Formerly Library for the Blind and Print Disabled
We’re getting in touch to let you know that the Talking Books and Braille Center, also known as the TBBC, at the Main Library is undergoing an exciting renovation to serve you better in the future. The new TBBC will be a community space for individuals who are Blind, have low vision or are otherwise print disabled. We will be closed for onsite service starting August 15. Don’t worry, we’re here to serve you at the Main Library through the renovation period.
Find out more about the renovation.
- Frequently asked questions in English
- Frequently asked questions in Chinese
- Frequently asked questions in Spanish
Free Talking Books and Talking Book Player
The Talking Books and Braille Center (TBBC), formerly known as the Library for the Blind and Print Disabled, provides a collection of more than 100,000 digital "talking book" titles for all ages as well as the special player needed to listen to them. The books can be mailed for free to San Francisco residents who have difficulty reading standard print. Learn about our services and programs for yourself, for a family member, or a friend.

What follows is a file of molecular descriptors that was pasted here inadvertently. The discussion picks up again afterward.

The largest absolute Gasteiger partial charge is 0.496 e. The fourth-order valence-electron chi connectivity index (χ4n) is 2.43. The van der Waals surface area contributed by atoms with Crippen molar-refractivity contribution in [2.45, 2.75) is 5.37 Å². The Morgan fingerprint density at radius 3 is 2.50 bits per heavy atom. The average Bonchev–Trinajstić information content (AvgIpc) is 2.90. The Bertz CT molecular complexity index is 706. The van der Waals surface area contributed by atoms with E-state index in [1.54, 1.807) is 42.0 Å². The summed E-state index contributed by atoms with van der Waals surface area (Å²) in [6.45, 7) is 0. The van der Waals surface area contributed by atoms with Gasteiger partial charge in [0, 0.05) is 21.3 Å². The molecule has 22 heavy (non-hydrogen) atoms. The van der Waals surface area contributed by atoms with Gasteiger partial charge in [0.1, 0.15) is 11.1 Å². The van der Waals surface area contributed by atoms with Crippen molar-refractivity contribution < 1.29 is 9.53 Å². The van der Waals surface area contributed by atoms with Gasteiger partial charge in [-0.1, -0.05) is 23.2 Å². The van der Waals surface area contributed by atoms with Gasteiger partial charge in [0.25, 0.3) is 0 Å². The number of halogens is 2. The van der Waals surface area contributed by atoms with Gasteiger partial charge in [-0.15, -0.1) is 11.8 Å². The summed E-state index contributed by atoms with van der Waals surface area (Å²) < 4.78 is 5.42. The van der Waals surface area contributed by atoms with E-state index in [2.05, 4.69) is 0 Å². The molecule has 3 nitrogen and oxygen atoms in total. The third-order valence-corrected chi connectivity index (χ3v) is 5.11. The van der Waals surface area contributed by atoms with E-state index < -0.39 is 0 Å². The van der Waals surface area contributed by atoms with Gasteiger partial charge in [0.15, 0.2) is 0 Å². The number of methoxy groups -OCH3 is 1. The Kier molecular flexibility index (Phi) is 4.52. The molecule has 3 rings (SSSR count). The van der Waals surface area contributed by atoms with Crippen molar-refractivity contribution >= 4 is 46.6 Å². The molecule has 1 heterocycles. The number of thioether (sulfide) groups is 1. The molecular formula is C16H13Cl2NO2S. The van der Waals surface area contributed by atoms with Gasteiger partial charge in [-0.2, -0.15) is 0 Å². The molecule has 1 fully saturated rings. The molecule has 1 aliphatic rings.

The TBBC is part of the national network run by the Library of Congress the National Library Service for the Blind and Physically Handicapped (NLS). If you live outside San Francisco, we can put you in touch with your network library.
Regular TBBC programming includes technical help with devices and software, art exhibitions, "sneak preview" book talks, yoga, audio-described film showings, a book club, and more.
Collections and Services Available
Catalog for the Talking Books and Braille Center
Audio-described DVDs enhanced with a supplementary sound track which describes the film's important visual elements during gaps in the dialogue
A braille display and an embosser read computer braille and produce braille on paper
Talking library catalogs with voice output and screen magnification
CCTVs (closed-circuit televisions) magnify books, letters, etc.
In the TBBC and other Main Library Locations
Reading machines scan printed material and read the text in a computer voice.
Computer workstations with screen magnification and voice output/screen readers, (ZoomText and JAWS) scanners with OCR, and printers
In Branch Libraries
Laptop computers with screen magnification and voice output/screen readers (ZoomText and JAWS) and some computer workstations with screen magnification (ZoomText)